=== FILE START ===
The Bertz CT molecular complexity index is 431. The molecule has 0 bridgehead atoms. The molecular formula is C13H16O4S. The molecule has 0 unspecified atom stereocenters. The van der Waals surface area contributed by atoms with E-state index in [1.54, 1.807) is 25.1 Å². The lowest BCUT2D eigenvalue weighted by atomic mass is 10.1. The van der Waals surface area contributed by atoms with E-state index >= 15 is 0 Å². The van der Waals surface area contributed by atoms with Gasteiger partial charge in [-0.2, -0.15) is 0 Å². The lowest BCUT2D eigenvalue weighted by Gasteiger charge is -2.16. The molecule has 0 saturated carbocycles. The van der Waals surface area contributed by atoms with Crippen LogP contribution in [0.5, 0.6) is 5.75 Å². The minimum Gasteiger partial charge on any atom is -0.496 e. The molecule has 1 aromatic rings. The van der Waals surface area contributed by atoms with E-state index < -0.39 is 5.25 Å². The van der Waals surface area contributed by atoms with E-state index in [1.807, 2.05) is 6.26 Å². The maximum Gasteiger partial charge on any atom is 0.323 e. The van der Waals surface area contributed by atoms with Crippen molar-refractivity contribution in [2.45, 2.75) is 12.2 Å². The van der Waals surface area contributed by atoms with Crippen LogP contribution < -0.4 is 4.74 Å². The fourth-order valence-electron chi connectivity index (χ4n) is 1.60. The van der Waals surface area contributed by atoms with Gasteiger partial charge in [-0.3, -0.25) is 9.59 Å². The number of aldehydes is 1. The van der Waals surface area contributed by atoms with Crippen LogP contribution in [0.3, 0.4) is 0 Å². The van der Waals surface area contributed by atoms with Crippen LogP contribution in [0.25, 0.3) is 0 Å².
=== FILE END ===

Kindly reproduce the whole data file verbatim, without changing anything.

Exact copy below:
The Bertz CT molecular complexity index is 431. The molecule has 0 bridgehead atoms. The molecular formula is C13H16O4S. The molecule has 0 unspecified atom stereocenters. The van der Waals surface area contributed by atoms with E-state index in [1.54, 1.807) is 25.1 Å². The lowest BCUT2D eigenvalue weighted by atomic mass is 10.1. The van der Waals surface area contributed by atoms with E-state index >= 15 is 0 Å². The van der Waals surface area contributed by atoms with Gasteiger partial charge in [-0.2, -0.15) is 0 Å². The lowest BCUT2D eigenvalue weighted by Gasteiger charge is -2.16. The molecule has 0 saturated carbocycles. The van der Waals surface area contributed by atoms with Crippen LogP contribution in [0.5, 0.6) is 5.75 Å². The minimum Gasteiger partial charge on any atom is -0.496 e. The molecule has 1 aromatic rings. The van der Waals surface area contributed by atoms with E-state index < -0.39 is 5.25 Å². The van der Waals surface area contributed by atoms with E-state index in [1.807, 2.05) is 6.26 Å². The maximum Gasteiger partial charge on any atom is 0.323 e. The van der Waals surface area contributed by atoms with Crippen molar-refractivity contribution in [2.45, 2.75) is 12.2 Å². The van der Waals surface area contributed by atoms with Crippen LogP contribution < -0.4 is 4.74 Å². The fourth-order valence-electron chi connectivity index (χ4n) is 1.60. The van der Waals surface area contributed by atoms with Gasteiger partial charge in [-0.3, -0.25) is 9.59 Å². The number of aldehydes is 1. The van der Waals surface area contributed by atoms with Crippen LogP contribution in [0.3, 0.4) is 0 Å². The van der Waals surface area contributed by atoms with Crippen LogP contribution in [0.25, 0.3) is 0 Å².